While youth crime in the UK is typically associated with young men, more young women are getting involved. This includes carrying knives for friends or boyfriends, based on the assumption they are less likely to be stopped by the police.
According to 2015/16 Youth Justice Statistics for England and Wales, females accounted for 14,900 arrests of young people (17% of the total).
However, a silver lining exists in the form of Art Against Knives (AAK), a local organisation tackling youth crime through creativity and fundraising events.
AAK kicked off in 2011 in response to the unprovoked stabbing of student Oliver Hemsley. An art exhibition was organised to raise money for his medical needs, and some of the biggest names in art, including Banksy, auctioned off work to support the cause.
The founder, Katy Dawe, started the movement believing that if more young people could express their feelings through creativity, less violent crime would occur.
Since then, AAK has developed a programme called In Our Hands to specifically target violence against women and girls. The programme consists of two community nail bars in Barnet, Dollis Dolls and Vales Nails.
“We embed specialist expertise into nail bars that are part of community life, allowing us to intervene early and significantly reduce the risks young women and girls face,” says Katy.
“We provide young women with the opportunity to learn nail skills, get their nails painted for free, socialise in a safe place, develop vital personal skills and access specialist support.”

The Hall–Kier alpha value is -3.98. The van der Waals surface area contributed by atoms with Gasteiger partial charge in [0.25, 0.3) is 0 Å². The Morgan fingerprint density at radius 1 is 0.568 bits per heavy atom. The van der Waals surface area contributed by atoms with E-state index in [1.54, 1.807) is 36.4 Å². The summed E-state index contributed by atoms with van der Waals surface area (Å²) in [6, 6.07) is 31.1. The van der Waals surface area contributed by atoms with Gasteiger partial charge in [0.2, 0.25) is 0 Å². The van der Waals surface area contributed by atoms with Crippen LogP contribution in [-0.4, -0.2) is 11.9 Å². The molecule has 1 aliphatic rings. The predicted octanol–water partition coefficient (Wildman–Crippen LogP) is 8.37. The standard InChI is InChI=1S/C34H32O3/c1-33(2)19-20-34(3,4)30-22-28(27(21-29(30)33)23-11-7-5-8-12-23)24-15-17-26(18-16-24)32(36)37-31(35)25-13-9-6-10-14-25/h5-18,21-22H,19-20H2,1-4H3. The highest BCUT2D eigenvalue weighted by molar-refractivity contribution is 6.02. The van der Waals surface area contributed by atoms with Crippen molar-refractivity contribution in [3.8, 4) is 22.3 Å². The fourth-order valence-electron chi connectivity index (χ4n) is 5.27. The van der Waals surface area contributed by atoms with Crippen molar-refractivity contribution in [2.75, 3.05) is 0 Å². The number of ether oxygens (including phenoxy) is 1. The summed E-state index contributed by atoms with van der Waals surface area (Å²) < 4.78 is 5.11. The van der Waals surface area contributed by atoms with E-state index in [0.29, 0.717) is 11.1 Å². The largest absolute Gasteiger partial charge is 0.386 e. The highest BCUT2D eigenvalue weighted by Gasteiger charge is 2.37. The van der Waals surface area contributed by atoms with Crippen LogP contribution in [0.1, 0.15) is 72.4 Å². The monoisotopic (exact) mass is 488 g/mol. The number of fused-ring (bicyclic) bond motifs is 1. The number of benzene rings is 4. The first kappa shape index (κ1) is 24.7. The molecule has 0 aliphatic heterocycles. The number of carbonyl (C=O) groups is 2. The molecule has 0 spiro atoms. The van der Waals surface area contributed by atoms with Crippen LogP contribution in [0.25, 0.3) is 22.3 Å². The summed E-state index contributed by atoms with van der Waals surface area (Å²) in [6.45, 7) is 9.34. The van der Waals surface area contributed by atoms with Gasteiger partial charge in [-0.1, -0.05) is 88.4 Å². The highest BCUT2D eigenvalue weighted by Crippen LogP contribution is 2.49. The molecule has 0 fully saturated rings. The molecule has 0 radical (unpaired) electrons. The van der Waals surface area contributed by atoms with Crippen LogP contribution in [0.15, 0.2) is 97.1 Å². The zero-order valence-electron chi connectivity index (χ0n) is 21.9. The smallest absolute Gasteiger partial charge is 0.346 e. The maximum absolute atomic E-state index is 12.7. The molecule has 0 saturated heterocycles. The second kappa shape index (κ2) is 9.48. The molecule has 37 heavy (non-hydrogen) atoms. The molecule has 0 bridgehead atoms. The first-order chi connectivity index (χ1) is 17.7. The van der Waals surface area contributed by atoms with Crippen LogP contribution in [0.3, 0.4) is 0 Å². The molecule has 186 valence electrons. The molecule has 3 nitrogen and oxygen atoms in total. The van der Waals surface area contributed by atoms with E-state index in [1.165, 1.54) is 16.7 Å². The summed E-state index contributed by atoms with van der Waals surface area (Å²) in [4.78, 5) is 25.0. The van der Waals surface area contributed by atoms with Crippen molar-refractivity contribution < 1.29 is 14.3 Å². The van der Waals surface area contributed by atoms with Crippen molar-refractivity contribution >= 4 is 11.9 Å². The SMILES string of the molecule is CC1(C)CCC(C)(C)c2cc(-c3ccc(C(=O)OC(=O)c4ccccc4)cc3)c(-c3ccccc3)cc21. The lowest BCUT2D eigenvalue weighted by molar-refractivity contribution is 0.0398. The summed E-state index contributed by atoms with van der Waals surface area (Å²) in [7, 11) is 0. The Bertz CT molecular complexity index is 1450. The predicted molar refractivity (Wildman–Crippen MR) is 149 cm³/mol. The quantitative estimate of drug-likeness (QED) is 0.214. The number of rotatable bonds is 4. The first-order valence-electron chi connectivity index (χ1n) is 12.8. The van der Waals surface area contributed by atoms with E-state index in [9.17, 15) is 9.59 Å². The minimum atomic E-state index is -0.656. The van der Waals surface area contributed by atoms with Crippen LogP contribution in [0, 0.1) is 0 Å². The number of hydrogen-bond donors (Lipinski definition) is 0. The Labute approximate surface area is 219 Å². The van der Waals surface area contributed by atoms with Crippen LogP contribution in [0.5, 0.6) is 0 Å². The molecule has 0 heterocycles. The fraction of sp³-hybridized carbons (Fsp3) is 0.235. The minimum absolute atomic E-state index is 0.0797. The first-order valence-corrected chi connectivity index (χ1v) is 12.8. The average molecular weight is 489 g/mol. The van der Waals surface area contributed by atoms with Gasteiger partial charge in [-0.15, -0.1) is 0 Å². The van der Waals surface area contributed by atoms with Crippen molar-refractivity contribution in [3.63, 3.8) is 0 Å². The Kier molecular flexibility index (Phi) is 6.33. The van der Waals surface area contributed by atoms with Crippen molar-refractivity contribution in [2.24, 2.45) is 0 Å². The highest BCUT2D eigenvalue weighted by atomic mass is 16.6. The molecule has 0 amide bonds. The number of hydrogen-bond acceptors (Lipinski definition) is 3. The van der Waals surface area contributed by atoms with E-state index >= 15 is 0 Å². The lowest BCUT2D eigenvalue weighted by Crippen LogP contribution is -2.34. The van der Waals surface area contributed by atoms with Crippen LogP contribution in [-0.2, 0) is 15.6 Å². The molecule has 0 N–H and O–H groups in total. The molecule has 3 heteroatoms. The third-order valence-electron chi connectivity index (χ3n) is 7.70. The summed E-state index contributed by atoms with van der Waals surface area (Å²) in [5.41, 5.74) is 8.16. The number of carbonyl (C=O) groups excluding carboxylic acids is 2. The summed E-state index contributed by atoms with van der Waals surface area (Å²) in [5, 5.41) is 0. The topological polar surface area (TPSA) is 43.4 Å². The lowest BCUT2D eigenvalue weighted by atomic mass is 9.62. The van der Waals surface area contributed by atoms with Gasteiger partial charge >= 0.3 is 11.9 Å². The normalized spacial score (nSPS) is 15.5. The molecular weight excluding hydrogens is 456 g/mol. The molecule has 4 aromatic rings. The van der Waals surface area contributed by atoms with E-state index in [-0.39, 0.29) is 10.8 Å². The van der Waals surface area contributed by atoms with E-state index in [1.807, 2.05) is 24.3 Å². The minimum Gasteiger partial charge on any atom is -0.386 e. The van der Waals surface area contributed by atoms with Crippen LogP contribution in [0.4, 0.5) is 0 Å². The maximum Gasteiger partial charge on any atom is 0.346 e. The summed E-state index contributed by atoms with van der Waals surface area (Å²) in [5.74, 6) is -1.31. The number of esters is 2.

The In Our Hands programme is open to everyone in the local area for free. In the last five years, it has helped over 500 vulnerable young women gain invaluable skills, and some have even qualified as nail technicians.
After my own visit to Vales Nails, I understand why so many young women choose to get involved.
The atmosphere was comforting, fun, friendly and felt more like a family than a social support group. All generations are represented, from the ripe young age of 84, right down to new-born babies.
AAK is not separate from the community, it is the community.
Isabel Chapman, specialist lead for violence against women at In Our Hands, believes part of the organisation’s success comes from the fact that “we get what it means to live in certain environments, certain neighbourhoods and certain situations, because AAK are from those communities.” These are places where violence is rife, and young people are most vulnerable.
AAK are all about sustainability and consistency, while still remaining current and on trend. “It’s all youth-led. We don’t do all the work for them, they tell us their ambitions and we support them however we can.” Isabel said. “If we can get young people to believe in themselves, hooked up with the right resources, confident enough to achieve whatever they desire, then we will support them.”
AAK aspires to expand even further. Since 2011 they’ve grown from a small grass roots movement, to a registered charity supporting over 1,000 young people.
I hope to see this organisation continue to flourish as their work is invaluable. And I hope they’ll always remain firm in their conviction that “all young people deserve a life free from violence, full of creativity and surrounded by care” — a powerful and inspiring ethos for all of us.
To find out more or get involve AAK email: email@example.com.
Exposure made the following promo, celebrating the great work of Art Against Knives.
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